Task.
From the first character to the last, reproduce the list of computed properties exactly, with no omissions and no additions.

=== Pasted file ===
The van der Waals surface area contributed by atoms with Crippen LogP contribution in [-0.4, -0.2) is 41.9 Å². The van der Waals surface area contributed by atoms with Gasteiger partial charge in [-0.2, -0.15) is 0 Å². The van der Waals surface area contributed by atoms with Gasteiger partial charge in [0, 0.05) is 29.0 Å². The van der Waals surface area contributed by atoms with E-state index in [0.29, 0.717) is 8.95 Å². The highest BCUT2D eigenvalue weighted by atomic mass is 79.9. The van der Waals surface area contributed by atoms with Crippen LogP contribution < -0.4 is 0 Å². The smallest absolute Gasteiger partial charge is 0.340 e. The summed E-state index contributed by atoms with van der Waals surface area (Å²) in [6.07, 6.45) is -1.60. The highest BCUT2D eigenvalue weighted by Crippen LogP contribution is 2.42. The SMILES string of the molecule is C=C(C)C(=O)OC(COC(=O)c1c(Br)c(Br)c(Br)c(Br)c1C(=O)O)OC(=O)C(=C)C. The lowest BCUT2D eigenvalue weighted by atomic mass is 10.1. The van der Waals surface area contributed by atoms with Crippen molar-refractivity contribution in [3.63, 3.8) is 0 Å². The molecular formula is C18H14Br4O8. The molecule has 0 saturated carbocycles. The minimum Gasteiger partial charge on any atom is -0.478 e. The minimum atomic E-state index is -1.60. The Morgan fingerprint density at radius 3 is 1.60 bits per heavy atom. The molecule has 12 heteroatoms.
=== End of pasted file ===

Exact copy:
The van der Waals surface area contributed by atoms with Crippen LogP contribution in [-0.4, -0.2) is 41.9 Å². The van der Waals surface area contributed by atoms with Gasteiger partial charge in [-0.2, -0.15) is 0 Å². The van der Waals surface area contributed by atoms with Gasteiger partial charge in [0, 0.05) is 29.0 Å². The van der Waals surface area contributed by atoms with E-state index in [0.29, 0.717) is 8.95 Å². The highest BCUT2D eigenvalue weighted by atomic mass is 79.9. The van der Waals surface area contributed by atoms with Crippen LogP contribution < -0.4 is 0 Å². The smallest absolute Gasteiger partial charge is 0.340 e. The summed E-state index contributed by atoms with van der Waals surface area (Å²) in [6.07, 6.45) is -1.60. The highest BCUT2D eigenvalue weighted by Crippen LogP contribution is 2.42. The SMILES string of the molecule is C=C(C)C(=O)OC(COC(=O)c1c(Br)c(Br)c(Br)c(Br)c1C(=O)O)OC(=O)C(=C)C. The lowest BCUT2D eigenvalue weighted by atomic mass is 10.1. The van der Waals surface area contributed by atoms with Crippen molar-refractivity contribution in [3.63, 3.8) is 0 Å². The molecular formula is C18H14Br4O8. The molecule has 0 saturated carbocycles. The minimum Gasteiger partial charge on any atom is -0.478 e. The minimum atomic E-state index is -1.60. The Morgan fingerprint density at radius 3 is 1.60 bits per heavy atom. The molecule has 12 heteroatoms.